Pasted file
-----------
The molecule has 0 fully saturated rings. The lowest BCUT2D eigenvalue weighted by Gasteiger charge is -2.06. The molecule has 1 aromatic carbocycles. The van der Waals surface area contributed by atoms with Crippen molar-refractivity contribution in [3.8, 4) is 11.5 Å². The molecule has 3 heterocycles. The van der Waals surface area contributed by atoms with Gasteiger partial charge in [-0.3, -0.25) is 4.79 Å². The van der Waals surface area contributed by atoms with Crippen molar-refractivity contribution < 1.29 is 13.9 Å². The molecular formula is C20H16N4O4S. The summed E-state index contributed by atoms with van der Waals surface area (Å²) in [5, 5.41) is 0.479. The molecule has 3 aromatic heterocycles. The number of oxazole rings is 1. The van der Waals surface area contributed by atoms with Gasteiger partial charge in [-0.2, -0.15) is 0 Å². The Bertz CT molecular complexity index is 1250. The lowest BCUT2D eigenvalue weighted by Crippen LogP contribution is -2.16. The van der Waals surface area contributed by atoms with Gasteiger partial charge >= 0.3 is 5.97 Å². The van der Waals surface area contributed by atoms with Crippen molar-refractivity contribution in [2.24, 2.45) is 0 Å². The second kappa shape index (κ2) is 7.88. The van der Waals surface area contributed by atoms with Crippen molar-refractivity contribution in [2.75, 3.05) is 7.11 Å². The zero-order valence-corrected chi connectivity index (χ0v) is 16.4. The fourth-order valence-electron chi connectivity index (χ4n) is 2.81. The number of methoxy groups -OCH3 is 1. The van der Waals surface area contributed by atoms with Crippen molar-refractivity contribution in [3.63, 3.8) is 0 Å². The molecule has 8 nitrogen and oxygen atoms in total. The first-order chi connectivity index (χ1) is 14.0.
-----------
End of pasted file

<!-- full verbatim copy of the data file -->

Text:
The molecule has 0 fully saturated rings. The lowest BCUT2D eigenvalue weighted by Gasteiger charge is -2.06. The molecule has 1 aromatic carbocycles. The van der Waals surface area contributed by atoms with Crippen molar-refractivity contribution in [3.8, 4) is 11.5 Å². The molecule has 3 heterocycles. The van der Waals surface area contributed by atoms with Gasteiger partial charge in [-0.3, -0.25) is 4.79 Å². The van der Waals surface area contributed by atoms with Crippen molar-refractivity contribution < 1.29 is 13.9 Å². The molecular formula is C20H16N4O4S. The summed E-state index contributed by atoms with van der Waals surface area (Å²) in [5, 5.41) is 0.479. The molecule has 3 aromatic heterocycles. The number of oxazole rings is 1. The van der Waals surface area contributed by atoms with Gasteiger partial charge in [-0.2, -0.15) is 0 Å². The Bertz CT molecular complexity index is 1250. The lowest BCUT2D eigenvalue weighted by Crippen LogP contribution is -2.16. The van der Waals surface area contributed by atoms with Gasteiger partial charge >= 0.3 is 5.97 Å². The van der Waals surface area contributed by atoms with Crippen molar-refractivity contribution in [2.24, 2.45) is 0 Å². The second kappa shape index (κ2) is 7.88. The van der Waals surface area contributed by atoms with Crippen molar-refractivity contribution in [2.75, 3.05) is 7.11 Å². The zero-order valence-corrected chi connectivity index (χ0v) is 16.4. The fourth-order valence-electron chi connectivity index (χ4n) is 2.81. The number of methoxy groups -OCH3 is 1. The van der Waals surface area contributed by atoms with Crippen molar-refractivity contribution in [3.63, 3.8) is 0 Å². The molecule has 8 nitrogen and oxygen atoms in total. The first-order chi connectivity index (χ1) is 14.0.